Feb - Mar 2020

Return To Eden

Feb 2, 2020

Week 1: Two Trees On The Mountain Of The Lord
Passages: Genesis 1-3, Deuteronomy 30:15-20

Overview: At the very beginning of the Torah the story establishes an image which shapes the rest of scripture: a mountain garden in which humanity can dwell with God in abundance, peace, and love. Within that garden are two trees: the tree of life and the tree of the knowledge of good and bad. By eating from former tree, humanity chooses to trust God’ s judgment and teaching about what is right in the world. By eating from the latter tree, humanity decides to choose for itself what is right, which inevitably leads to death.

All of scripture depicts God’ s desire to bring humanity back to life in the garden. This choice between the two trees, the story explains, is one all humans must face. Will we trust in what God says is best? Or will we trust in our own judgment?

The Torah & law of Moses (often symbolized as a tree) is like the tree of life. By choosing to trust in God’ s teachings & commands, Israel could taste again the abundance of Eden and experience the presence of God. As we see through Jesus, that invitation extends to us as well. However, trusting in what God says is best is not always easy: loving our enemies, self-sacrifice, setting aside selfish gain, etc. But when we eat from that tree, we can experience the very best kind of life as we commune once again with the living God.

Week 2: The Ten Commandments
Passages: Exodus 20:1-17, Deuteronomy 5:1-22, Matthew 5:17, 22:36-40

Overview: Immediately after being rescued from slavery in Egypt, God gives Israel the Ten Commandments, the first words of a law meant to set Israel apart and give them life. All ten of these laws can be encapsulated in Jesus’ description of the “greatest commandment” - to love God and love others.

Although some of the commandments (i.e. sabbath, idols, coveting donkeys, etc.) may seem a little irrelevant today, when we understand the core truth behind them (the fruit of a life God considers "good", we see how they all open the doors to an Edenic life of abundance and create a just and peaceful society which once more dwells with God.

Week 3: Justice
Passages: Exodus 23:1-13, Leviticus 19:9-18, Deuteronomy 10:17-19

Overview: The law of Moses is full of commands which, if followed, would set Israel apart as a nation of justice and righteousness. Although it required sacrifices on the parts of everyone, the laws of the Torah were designed to create a society free from want, free from exploitation, and free from injustice. In short, the just laws of the Torah would shape Israel to be a nation full of abundant life and peace.

Although some of the specific justice laws in the Torah may strike us as odd (or even unjust, by modern standards!), the spirit behind each of them is reflected in the teachings of Jesus. The kingdom of God is meant to be a place, as the law describes, where the vulnerable and marginalized are loved and provided for and no one experiences lack.

Week4: Holiness
Passages: Exodus 19:6, Leviticus 18-19, Deuteronomy 7:1-6, Ephesians 1:3-4, 1 Peter 2:9

Overview: The law of Moses (especially the book of Leviticus) calls the Israelites to a lifestyle of personal and spiritual holiness. The categories of this holiness are often strange to modern readers (i.e. clean/unclean, ritual purity, lots to do with blood and bodily fluids, etc.). However, these laws were each designed to shape an Israelite’ s life to be set apart from the world around him/her, since Israel was called to be a “kingdom of priests,” representing God to the world and the world to God.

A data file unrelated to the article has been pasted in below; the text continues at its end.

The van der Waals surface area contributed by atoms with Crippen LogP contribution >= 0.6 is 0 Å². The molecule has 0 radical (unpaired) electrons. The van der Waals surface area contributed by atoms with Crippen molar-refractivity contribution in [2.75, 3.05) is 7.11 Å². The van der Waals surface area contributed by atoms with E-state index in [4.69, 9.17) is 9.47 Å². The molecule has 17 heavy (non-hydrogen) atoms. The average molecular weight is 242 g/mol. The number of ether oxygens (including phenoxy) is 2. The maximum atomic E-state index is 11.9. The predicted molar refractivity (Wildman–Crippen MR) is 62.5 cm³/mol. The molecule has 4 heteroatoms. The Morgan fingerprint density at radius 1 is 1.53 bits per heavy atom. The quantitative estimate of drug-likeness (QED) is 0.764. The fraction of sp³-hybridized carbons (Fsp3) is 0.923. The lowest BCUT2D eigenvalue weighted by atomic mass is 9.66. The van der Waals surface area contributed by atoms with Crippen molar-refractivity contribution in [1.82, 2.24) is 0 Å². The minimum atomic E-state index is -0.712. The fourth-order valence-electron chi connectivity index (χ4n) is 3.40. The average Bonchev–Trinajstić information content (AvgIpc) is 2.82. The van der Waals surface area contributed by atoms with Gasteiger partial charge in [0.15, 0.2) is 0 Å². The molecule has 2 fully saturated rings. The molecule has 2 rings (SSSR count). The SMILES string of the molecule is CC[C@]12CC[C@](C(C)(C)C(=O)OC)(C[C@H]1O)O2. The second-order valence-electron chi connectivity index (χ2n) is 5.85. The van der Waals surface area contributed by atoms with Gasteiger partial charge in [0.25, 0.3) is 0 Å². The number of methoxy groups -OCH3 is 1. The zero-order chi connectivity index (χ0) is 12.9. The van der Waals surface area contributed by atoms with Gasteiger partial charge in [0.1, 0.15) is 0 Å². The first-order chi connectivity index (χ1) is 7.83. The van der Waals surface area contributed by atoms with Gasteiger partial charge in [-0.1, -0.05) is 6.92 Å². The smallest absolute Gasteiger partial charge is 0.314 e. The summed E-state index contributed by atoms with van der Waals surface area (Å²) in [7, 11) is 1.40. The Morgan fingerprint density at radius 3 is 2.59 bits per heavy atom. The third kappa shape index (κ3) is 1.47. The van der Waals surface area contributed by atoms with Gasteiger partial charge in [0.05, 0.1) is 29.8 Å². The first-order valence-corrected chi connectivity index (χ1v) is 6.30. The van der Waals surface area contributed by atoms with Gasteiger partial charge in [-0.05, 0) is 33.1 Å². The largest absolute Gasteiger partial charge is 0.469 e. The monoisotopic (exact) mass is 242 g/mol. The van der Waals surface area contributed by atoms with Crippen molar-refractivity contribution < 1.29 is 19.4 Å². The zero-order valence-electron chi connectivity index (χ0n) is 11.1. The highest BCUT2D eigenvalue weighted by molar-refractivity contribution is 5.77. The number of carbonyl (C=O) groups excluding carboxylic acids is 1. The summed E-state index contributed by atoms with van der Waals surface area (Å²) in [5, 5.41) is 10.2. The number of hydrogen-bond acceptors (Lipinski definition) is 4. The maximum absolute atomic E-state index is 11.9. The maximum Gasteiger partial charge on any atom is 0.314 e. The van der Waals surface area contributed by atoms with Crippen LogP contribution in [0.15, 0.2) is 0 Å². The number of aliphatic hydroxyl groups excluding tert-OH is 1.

In the ancient world these commands, if followed, would have guided the Israelites into a lifestyle of devotion and purity which would allow them to dwell with God and guide the way for others to do the same. We, too, are called to be priests in this world. As a result, we must also pursue holiness - being set apart by how we live - if we want to experience God and share that experience with our world.

Week 5: Sabbath
Passages: Exodus 16, 20:8-11, Deuteronomy 5:12-15, Leviticus 25:1-22

Overview: The sabbath was intended to be a “cathedral in time,” a sacred day in which the Israelites could cease their labors (the curse of Genesis 3) and instead dwell with God, relying on his provision. It required great trust, but when lived out, became a powerful reminder that the Israelites were freed from slavery and invited into a life of blessing and abundance.

Although we may not be bound by the specific sabbath commands, we miss out greatly when we do not learn from this biblical concept. In the midst of our hectic, chaotic lives, we have so much to gain by routinely breaking away from the rat race to re-enact the abundance of the New Creation in the way we spend our time.

Week 6: Sacrifice
Passages: Leviticus 1-6, 16, Romans 3:21-26, 12:1-2, Hebrews 10, 13

Overview: Sacrifices to the gods were a very common aspect of ancient cultures. In Israel, however, these sacrifices played an especially important role. Some sacrifices expressed obedience, or gratitude for God’ s provision. Others, however, played a role in atoning for the sins of the people. These sacrifices, conducted at the entrance to the tabernacle (i.e. the entrance to Eden), were a means of replacing a corrupt, sinful life with a pure and sinless one - which is the only way one can dwell in God’ s presence.

Rather than doing away with the law, as some think, Jesus fulfilled it. In this case, by presenting himself as a pure and sinless sacrifice to atone for the sins of humanity. By making this ultimate sacrifice, Jesus opened the door of Eden once again, allowing all who put their trust in him to enter once more into the paradise of God’ s eternal presence and eat their fill from the tree of life.